Foreign Investment Grows in Brazil But Decline Is Expected in 2009

    Foreign investment in Brazil

    Foreign investment in Brazil The amount of foreign direct investment (FDI) entering Brazil remains high this year. According to figures supplied by the Brazilian Central Bank for September, up until Tuesday, September 23, inflow has totaled US$ 5.250 billion, and the volume expected for the whole month is US$ 5.8 billion.

    In 2009, however, investment should decrease, whereas the deficit on current transactions should rise.

    According to the head at the Economics Department at the Central Bank, Altamir Lopes, expansion of FDI in the country, even amidst the international crisis, is taking place because the Brazilian economy is "in order." "Our macroeconomic indicators are quite stable," he asserted.

    He also mentioned the "investment grade" granted to the country by credit rating agencies, and stated that in the midst of the current crisis situation, Brazil represents an option for investors.

    The Central Bank has maintained its FDI projection for this year at US$ 35 billion, but estimates a lower figure for 2009: US$ 33 billion. "The capital flows should retract a little, obviously a reflection of the crisis," he said.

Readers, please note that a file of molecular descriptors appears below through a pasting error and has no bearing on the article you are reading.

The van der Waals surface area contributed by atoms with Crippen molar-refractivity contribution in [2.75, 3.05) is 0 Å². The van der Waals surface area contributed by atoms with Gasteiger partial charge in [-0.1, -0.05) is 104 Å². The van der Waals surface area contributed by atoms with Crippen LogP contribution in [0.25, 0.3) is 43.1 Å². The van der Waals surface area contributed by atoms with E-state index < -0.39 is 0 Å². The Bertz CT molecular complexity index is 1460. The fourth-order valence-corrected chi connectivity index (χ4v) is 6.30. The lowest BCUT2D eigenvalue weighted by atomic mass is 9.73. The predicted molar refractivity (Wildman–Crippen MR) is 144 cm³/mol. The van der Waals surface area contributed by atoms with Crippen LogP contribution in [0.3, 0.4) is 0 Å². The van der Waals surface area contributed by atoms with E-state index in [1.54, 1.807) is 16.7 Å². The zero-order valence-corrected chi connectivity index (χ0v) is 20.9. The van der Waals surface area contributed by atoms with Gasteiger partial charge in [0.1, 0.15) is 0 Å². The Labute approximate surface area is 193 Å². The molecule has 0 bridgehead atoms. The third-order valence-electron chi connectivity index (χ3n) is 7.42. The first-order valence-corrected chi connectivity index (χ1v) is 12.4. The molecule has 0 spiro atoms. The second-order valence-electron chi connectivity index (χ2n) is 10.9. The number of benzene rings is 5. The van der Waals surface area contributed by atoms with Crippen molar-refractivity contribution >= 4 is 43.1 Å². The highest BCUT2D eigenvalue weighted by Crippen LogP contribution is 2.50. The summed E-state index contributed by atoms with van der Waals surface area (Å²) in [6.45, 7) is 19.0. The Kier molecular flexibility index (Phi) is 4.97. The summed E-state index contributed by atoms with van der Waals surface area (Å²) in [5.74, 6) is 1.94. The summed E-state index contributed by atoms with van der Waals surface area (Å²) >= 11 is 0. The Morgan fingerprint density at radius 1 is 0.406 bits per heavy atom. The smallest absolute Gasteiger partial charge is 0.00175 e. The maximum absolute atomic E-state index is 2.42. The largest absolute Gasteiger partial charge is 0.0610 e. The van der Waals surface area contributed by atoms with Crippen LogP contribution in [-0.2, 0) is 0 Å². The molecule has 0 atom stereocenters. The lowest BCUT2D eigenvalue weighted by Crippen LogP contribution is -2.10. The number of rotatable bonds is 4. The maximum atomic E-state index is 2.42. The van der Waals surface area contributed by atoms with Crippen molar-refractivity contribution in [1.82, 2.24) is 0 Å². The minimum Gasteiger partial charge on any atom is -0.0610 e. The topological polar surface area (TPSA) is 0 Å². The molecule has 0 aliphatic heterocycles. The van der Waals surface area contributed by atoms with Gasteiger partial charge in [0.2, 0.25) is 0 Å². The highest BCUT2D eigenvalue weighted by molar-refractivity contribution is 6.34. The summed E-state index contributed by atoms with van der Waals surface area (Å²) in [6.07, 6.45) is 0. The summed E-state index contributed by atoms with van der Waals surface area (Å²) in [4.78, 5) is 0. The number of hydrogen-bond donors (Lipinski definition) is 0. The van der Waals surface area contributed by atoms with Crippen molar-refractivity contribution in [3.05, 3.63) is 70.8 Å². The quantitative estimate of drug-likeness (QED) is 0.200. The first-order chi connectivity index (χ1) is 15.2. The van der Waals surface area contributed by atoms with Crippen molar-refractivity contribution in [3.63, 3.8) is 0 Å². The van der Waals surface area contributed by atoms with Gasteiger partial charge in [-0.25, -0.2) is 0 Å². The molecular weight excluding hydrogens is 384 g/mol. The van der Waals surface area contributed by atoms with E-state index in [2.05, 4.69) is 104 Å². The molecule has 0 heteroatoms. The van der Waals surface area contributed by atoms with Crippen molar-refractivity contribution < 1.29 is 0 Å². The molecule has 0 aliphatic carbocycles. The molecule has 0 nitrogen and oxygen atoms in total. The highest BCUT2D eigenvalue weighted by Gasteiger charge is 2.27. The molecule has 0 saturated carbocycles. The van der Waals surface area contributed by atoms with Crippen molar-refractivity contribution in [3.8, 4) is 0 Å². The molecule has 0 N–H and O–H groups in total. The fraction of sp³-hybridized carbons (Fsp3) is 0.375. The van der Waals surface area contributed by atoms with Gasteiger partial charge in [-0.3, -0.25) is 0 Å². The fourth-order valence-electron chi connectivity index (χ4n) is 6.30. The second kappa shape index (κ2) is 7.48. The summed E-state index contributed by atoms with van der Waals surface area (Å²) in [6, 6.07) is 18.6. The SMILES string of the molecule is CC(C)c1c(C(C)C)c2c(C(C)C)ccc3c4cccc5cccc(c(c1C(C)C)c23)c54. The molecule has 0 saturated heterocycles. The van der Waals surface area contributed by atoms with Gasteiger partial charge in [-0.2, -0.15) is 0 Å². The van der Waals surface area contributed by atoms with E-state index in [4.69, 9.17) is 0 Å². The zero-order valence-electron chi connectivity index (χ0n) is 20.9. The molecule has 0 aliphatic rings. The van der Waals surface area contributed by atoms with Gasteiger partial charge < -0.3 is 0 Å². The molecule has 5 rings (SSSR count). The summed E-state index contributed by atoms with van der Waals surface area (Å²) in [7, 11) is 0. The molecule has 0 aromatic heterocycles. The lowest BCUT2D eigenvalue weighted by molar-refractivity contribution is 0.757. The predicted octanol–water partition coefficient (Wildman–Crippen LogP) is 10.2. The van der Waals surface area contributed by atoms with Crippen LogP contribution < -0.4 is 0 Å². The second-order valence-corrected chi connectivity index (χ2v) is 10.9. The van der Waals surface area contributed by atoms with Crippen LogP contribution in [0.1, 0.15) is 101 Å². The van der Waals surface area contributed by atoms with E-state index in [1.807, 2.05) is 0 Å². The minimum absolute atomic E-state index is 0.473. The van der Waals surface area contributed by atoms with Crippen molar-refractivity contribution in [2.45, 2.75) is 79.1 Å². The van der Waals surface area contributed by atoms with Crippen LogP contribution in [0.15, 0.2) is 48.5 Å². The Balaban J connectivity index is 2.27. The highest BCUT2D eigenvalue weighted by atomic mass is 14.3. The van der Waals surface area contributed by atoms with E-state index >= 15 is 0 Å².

In the accumulated result for the year, FDI totals to US$ 24.575 billion. Sectors that received the bulk of investment in Brazil were those of automobiles, metallurgy, and financial services. These sectors combined answer to 50.2%.

    "The sectors that receive the most capital are the ones that remit the most [funds to foreign countries]," stated Lopes. In August, FDI totaled to US$ 4.633 billion.

    To Lopes, FDI is going to finance the current account deficit (negative result for all operations between Brazil and foreign countries). The Central Bank projects a current account deficit of US$ 28.8 billion this year and US$ 33.1 billion in 2009.

    Lopes is not worried about the prospect of an increase. He called attention to the fact that the deficit is going to answer to 1.8% of the Gross Domestic Product (GDP) in 2008 and 1.9% next year, rates much lower than the historical average of 2.4%, according to him.

    ABr

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